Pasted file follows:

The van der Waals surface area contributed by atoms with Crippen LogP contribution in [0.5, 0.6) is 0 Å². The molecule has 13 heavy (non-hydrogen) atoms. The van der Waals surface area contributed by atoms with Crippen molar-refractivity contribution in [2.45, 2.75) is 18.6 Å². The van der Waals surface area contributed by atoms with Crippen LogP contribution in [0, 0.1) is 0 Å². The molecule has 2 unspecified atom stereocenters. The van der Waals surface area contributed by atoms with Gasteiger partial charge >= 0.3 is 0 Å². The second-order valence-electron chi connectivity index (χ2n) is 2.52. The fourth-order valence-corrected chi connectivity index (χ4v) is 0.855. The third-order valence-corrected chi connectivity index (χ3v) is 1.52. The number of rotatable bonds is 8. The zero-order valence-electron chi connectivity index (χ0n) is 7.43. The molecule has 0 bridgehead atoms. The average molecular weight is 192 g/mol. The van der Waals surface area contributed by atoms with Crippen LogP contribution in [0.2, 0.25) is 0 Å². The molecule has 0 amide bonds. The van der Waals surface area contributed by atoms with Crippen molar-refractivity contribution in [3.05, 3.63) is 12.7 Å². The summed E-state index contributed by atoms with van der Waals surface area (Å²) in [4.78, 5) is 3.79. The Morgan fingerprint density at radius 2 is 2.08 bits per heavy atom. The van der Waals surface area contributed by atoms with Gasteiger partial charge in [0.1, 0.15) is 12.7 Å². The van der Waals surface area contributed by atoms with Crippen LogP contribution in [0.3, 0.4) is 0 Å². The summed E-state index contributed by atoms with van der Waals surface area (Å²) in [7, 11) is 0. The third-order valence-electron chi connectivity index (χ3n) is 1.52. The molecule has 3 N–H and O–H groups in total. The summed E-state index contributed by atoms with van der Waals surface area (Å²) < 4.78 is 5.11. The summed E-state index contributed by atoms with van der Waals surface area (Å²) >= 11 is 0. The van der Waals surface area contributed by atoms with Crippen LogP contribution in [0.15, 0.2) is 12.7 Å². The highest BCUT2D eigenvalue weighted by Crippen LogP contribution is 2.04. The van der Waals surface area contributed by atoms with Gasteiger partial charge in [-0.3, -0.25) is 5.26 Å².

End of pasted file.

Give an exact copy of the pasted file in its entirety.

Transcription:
The van der Waals surface area contributed by atoms with Crippen LogP contribution in [0.5, 0.6) is 0 Å². The molecule has 13 heavy (non-hydrogen) atoms. The van der Waals surface area contributed by atoms with Crippen molar-refractivity contribution in [2.45, 2.75) is 18.6 Å². The van der Waals surface area contributed by atoms with Crippen LogP contribution in [0, 0.1) is 0 Å². The molecule has 2 unspecified atom stereocenters. The van der Waals surface area contributed by atoms with Gasteiger partial charge >= 0.3 is 0 Å². The second-order valence-electron chi connectivity index (χ2n) is 2.52. The fourth-order valence-corrected chi connectivity index (χ4v) is 0.855. The third-order valence-corrected chi connectivity index (χ3v) is 1.52. The number of rotatable bonds is 8. The zero-order valence-electron chi connectivity index (χ0n) is 7.43. The molecule has 0 bridgehead atoms. The average molecular weight is 192 g/mol. The van der Waals surface area contributed by atoms with Crippen LogP contribution in [0.2, 0.25) is 0 Å². The molecule has 0 amide bonds. The van der Waals surface area contributed by atoms with Crippen molar-refractivity contribution in [3.05, 3.63) is 12.7 Å². The summed E-state index contributed by atoms with van der Waals surface area (Å²) in [4.78, 5) is 3.79. The Morgan fingerprint density at radius 2 is 2.08 bits per heavy atom. The van der Waals surface area contributed by atoms with Gasteiger partial charge in [0.1, 0.15) is 12.7 Å². The van der Waals surface area contributed by atoms with Crippen LogP contribution in [0.3, 0.4) is 0 Å². The summed E-state index contributed by atoms with van der Waals surface area (Å²) in [7, 11) is 0. The third-order valence-electron chi connectivity index (χ3n) is 1.52. The molecule has 3 N–H and O–H groups in total. The summed E-state index contributed by atoms with van der Waals surface area (Å²) < 4.78 is 5.11. The summed E-state index contributed by atoms with van der Waals surface area (Å²) >= 11 is 0. The van der Waals surface area contributed by atoms with Crippen LogP contribution in [0.15, 0.2) is 12.7 Å². The highest BCUT2D eigenvalue weighted by Crippen LogP contribution is 2.04. The van der Waals surface area contributed by atoms with Gasteiger partial charge in [-0.3, -0.25) is 5.26 Å².